This was my second in-person TEDx experience at the Princeton Public Library. It’s not easy to explain TED, which stands for Technology, Entertainment, and Design. Imagine fabulous speakers (mostly men, actually) telling important, even life-changing ideas, and the speeches are so dynamic that they get thousands of hits on YouTube.
Chris Anderson, the curator of TED, says these powerful ideas, from some of the greatest thinkers, need to be shared.
TED talks have acquired a powerful brand, and now mini-TED conferences are licensed around the country. The Princeton Public Library hosted an all-day session last spring, engineered by Janie Hermann (show here) and earlier this month it streamed live video of a TED conference in DC that focused on women.
Of the DC-streamed talks, I was most deeply affected by Elizabeth Lindsey, a former Miss Hawai’i who is the first Polynesian explorer and the first female fellow of the National Geographic Society. She spoke movingly of how, as the elders die, we are losing the richness of our world’s cultures.
The library also had its own live speakers on the theme of Women and Technology (Twitter feed: TEDxNJLibes).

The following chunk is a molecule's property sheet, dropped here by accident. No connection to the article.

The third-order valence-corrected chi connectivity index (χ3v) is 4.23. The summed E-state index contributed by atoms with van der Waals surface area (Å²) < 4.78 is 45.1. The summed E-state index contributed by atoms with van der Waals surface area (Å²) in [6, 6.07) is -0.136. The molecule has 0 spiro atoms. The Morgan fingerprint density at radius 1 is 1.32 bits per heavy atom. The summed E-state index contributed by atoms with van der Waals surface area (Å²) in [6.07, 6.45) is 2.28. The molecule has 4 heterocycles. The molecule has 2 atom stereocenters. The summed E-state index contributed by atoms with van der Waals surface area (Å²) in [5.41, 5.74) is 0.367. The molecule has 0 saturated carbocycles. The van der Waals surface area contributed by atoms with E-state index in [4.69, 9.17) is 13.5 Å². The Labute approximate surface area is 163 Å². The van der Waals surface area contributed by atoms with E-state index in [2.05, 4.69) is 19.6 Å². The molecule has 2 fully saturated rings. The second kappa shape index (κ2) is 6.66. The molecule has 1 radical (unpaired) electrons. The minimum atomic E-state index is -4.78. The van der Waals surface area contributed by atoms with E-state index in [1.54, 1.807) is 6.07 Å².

DC-based Jill Foster, of Live Your Talk, offered a powerful keynote.
Holly Landau of Landau Leadership inspired with her tales of My Pink Pizza, workshops for Girl Scouts.
Katie DeVito shared how the group she founded, NJUnemployed, attributes some of it success to social media.
Hilary Morris told of being a mommy blogger.
Melissa Klepacki of Princeton Scoop gave a poignant account of what it’s like to do everything in a virtual world — business and social life — and wake up to realize that some needs can’t be supplied by that world.
Winsome Sarah Donner of Cat Lady Records entertained with acoustic guitar. And by the way, the E in TED is supposed to be Entertainment, not Education, as you might think.
But the best part of it all was, of course, the people. The TED schedule allows for time to really get to know a few of the folks who have been hearing the same things you heard, and it allows for meaningful sharing. On one break, Janie Hermann held a trivia contest, each group had to name itself after a woman we admired. In our group, we all decided that we admired our mothers more than any other woman in the world, and so we called ourselves the Daring Daughters. Click here for photos of the groups. Led by Holly Landau, we had a hi-larious time and actually won the contest.
It was a real upper to meet one member of our group, Bethnolastname, for instance, to whom I gave the soubriquet: She Who is an Activist Beyond Her Means.
May we all use our means for the activation of good.